(Xu et al 2009)
Based on this study, the most parsimonious alignment is for the four digits of ceratosaurs to be I-II-III-IV and the three (and sometimes four) digits of all Tetanurae to be II-III-IV(V). Accepting such a topological shift at the base of Tetanura requires that the positional homology of the three digits of tetanurans is II-III-IV(-V), as suggested by Wagner and Gauthier34. Because the four digits of ceratosaurs are therefore most parsimoniously interpreted as I-II-III-IV, the small lateral metacarpal ossification of Guanlong35, Sinraptor36, and Coelurus represents the re-ossification of metacarpal V after it is lost at the base of Ceratosauria. The poor phylogenetic resolution for basal tetanurans in our study precludes us from hypothesizing whether this re-ossification event occurred once or more than once in the evolution of Theropoda. Likewise, the fourth metacarpal, which is reduced in primitive theropods and bears an unknown number of phalanges in Ceratosauria, re-acquires at least three phalanges in Tetanurans.

This implies the reduction of digit I before the divergence of the Ceratosauria and the
Tetanurae, the appearance of some polleciform features in digit II and the acquisition of a novel phalangeal formula (X-2-3-4-X) early in tetanuran evolution. Both modifications are partially indicated by the manual morphologies of ceratosaurs and more basal theropods. Also, they are indirectly supported by observations in living animals that a digit will display features normally associated with the neighbouring medial digit if the latter fails to chondrify in early development21, that phalangeal counts can vary even within species29, 42 and that secondarily cartilaginous elements can regain their ability to ossify43.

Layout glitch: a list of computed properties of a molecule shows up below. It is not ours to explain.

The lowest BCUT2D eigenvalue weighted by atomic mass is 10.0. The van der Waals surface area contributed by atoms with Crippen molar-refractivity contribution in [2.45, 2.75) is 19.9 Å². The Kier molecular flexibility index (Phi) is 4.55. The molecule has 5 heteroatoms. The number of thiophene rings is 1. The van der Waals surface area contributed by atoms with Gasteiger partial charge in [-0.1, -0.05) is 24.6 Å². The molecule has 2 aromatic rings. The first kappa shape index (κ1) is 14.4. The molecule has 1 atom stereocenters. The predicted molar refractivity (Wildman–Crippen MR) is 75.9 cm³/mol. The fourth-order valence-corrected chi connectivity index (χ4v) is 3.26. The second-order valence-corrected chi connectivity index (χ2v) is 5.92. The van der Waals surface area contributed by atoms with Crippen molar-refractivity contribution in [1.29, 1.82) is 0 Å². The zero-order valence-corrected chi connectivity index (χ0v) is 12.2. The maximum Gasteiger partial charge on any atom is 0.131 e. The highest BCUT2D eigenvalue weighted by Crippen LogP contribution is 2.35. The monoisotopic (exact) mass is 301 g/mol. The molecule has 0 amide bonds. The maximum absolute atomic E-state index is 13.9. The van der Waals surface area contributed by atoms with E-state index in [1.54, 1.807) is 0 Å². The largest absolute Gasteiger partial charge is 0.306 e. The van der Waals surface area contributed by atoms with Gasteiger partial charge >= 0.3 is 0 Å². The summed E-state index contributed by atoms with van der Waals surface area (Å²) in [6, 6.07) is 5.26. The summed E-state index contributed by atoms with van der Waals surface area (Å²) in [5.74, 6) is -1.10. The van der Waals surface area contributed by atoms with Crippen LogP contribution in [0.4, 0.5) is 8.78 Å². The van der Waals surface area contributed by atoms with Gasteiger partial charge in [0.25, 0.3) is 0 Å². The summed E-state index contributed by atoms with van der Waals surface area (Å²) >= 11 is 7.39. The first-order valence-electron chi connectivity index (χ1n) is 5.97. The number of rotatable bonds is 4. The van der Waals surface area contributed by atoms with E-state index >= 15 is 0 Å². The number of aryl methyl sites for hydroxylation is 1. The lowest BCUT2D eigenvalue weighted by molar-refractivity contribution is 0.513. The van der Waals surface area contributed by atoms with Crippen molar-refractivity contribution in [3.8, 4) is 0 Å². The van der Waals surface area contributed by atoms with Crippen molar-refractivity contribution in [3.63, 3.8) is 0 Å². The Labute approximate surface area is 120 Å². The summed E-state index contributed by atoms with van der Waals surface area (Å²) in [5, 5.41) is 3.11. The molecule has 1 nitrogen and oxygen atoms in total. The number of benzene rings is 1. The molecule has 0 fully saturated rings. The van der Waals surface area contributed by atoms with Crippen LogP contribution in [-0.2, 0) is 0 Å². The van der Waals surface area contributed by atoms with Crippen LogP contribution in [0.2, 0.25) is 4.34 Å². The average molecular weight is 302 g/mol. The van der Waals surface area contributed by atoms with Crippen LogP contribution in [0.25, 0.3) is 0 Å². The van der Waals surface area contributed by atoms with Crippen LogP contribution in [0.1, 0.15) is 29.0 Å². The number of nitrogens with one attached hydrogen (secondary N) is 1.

If BDR [Bilateral Digit Reduction] applies to the more inclusive Averostra, as the II-III-IV hypothesis suggests, early stages of tetanuran evolution must have involved loss of the already highly reduced metacarpal I, reduction in the length of metacarpal II, and the reappearance of additional phalanges on metacarpal IV. Both the I-II-III and II-III-IV hypotheses can claim a degree of support from morphological data, but the II-III-IV hypothesis is more parsimonious when developmental data from extant birds are considered.

Homoplasies (convergence, polyphyletic)
Ghost lineages
Reversals (reappearance) characters disappear and reappear (eg. SLC reappearance of distal carpal 4)
Homeotic transformations (eg hand and carpals) SLC "shift in position and composition"
Exaptations
Big morphological gap and sudden appearance of bird characteristics at oviraptor/paraves
See Appendix 7
Implausible rates of evolution
http://www.cell.com/current-biology/fulltext/S0960-9822(14)01047-1
There is growing evidence that changes in discrete character evolution, body size, and limb anatomy occurred quickly in the vicinity of the origin of birds, either at the node Avialae, in close avialan outgroups, or beginning with slightly more derived birds [345619202122]. It is likely that different types of data will pinpoint changes at slightly different positions on phylogeny, but in general, recent studies converge in identifying the dinosaur-bird transition as an abnormally rapid period of morphological evolution.

Evolvability
The recovered pattern of sustained evolutionary rates, and the repeated generation of novel ecotypes, suggests a key role for the maintenance of evolvability, the capacity for organisms to evolve, in the evolutionary success of this lineage. Evolvability might have also played a central role in the evolution of other major groups such as crustaceans  and actinopterygians , supporting its hypothesised importance in organismal evolution .
Rates of evolution declined through time in most dinosaurs. However, this early burst pattern, which characterises the niche-filling model of adaptive radiation [6],[7], does not adequately describe evolution on the avian stem lineage . The recovered pattern of sustained evolutionary rates, and the repeated generation of novel ecotypes, suggests a key role for the maintenance of evolvability, the capacity for organisms to evolve, in the evolutionary success of this lineage.

References:


Makovicky, P. J., and L. E. Zanno. 2011.
Theropod diversity and the refinement of avian characteristics. 
Living dinosaurs: the evolutionary history of modern birds 9–29.

Mark N. Puttick, Gavin H. Thomas, Michael J. Benton. 
HIGH RATES OF EVOLUTION PRECEDED THE ORIGIN OF BIRDS. Evolution, 2014; 

A REVIEW OF DROMAEOSAURID SYSTEMATICS AND PARAVIAN PHYLOGENY
Turner et al (2012)

Xu et al 2009

Xing Xu1,2, Hailu You3 , Kai Du4 & Fenglu Han2 (2011)
An Archaeopteryx-like theropod from China and the origin of Avialae

Xu et al 2014